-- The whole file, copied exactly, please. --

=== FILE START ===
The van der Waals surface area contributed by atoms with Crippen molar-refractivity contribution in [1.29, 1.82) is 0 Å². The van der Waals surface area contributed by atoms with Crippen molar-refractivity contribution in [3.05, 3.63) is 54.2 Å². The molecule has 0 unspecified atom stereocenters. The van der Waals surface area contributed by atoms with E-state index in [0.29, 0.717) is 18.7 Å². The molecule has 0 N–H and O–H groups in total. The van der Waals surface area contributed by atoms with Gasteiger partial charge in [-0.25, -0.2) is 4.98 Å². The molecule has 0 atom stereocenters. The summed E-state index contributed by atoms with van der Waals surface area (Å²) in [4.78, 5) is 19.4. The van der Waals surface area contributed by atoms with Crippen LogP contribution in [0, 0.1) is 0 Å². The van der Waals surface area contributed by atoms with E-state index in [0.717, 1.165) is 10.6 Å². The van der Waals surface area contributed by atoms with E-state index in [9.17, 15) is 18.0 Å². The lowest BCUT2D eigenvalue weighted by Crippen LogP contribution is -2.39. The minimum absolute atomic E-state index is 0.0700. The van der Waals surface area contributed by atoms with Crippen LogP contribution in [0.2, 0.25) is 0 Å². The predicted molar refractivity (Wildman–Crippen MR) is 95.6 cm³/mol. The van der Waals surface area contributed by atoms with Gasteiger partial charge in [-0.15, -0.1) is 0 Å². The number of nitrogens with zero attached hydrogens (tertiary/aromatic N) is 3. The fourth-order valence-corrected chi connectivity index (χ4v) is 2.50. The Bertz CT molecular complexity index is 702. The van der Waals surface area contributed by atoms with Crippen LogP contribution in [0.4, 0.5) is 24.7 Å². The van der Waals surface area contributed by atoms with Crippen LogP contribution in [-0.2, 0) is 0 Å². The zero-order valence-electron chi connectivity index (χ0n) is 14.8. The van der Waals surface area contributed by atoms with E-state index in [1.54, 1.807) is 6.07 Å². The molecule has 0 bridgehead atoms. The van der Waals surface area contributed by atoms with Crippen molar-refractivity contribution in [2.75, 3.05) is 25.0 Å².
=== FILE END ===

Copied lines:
The van der Waals surface area contributed by atoms with Crippen molar-refractivity contribution in [1.29, 1.82) is 0 Å². The van der Waals surface area contributed by atoms with Crippen molar-refractivity contribution in [3.05, 3.63) is 54.2 Å². The molecule has 0 unspecified atom stereocenters. The van der Waals surface area contributed by atoms with E-state index in [0.29, 0.717) is 18.7 Å². The molecule has 0 N–H and O–H groups in total. The van der Waals surface area contributed by atoms with Gasteiger partial charge in [-0.25, -0.2) is 4.98 Å². The molecule has 0 atom stereocenters. The summed E-state index contributed by atoms with van der Waals surface area (Å²) in [4.78, 5) is 19.4. The van der Waals surface area contributed by atoms with Crippen LogP contribution in [0, 0.1) is 0 Å². The van der Waals surface area contributed by atoms with E-state index in [0.717, 1.165) is 10.6 Å². The van der Waals surface area contributed by atoms with E-state index in [9.17, 15) is 18.0 Å². The lowest BCUT2D eigenvalue weighted by Crippen LogP contribution is -2.39. The minimum absolute atomic E-state index is 0.0700. The van der Waals surface area contributed by atoms with Crippen LogP contribution in [0.2, 0.25) is 0 Å². The predicted molar refractivity (Wildman–Crippen MR) is 95.6 cm³/mol. The van der Waals surface area contributed by atoms with Gasteiger partial charge in [-0.15, -0.1) is 0 Å². The number of nitrogens with zero attached hydrogens (tertiary/aromatic N) is 3. The fourth-order valence-corrected chi connectivity index (χ4v) is 2.50. The Bertz CT molecular complexity index is 702. The van der Waals surface area contributed by atoms with Crippen LogP contribution in [0.4, 0.5) is 24.7 Å². The van der Waals surface area contributed by atoms with Crippen LogP contribution in [-0.2, 0) is 0 Å². The zero-order valence-electron chi connectivity index (χ0n) is 14.8. The van der Waals surface area contributed by atoms with E-state index in [1.54, 1.807) is 6.07 Å². The molecule has 0 bridgehead atoms. The van der Waals surface area contributed by atoms with Crippen molar-refractivity contribution in [2.75, 3.05) is 25.0 Å².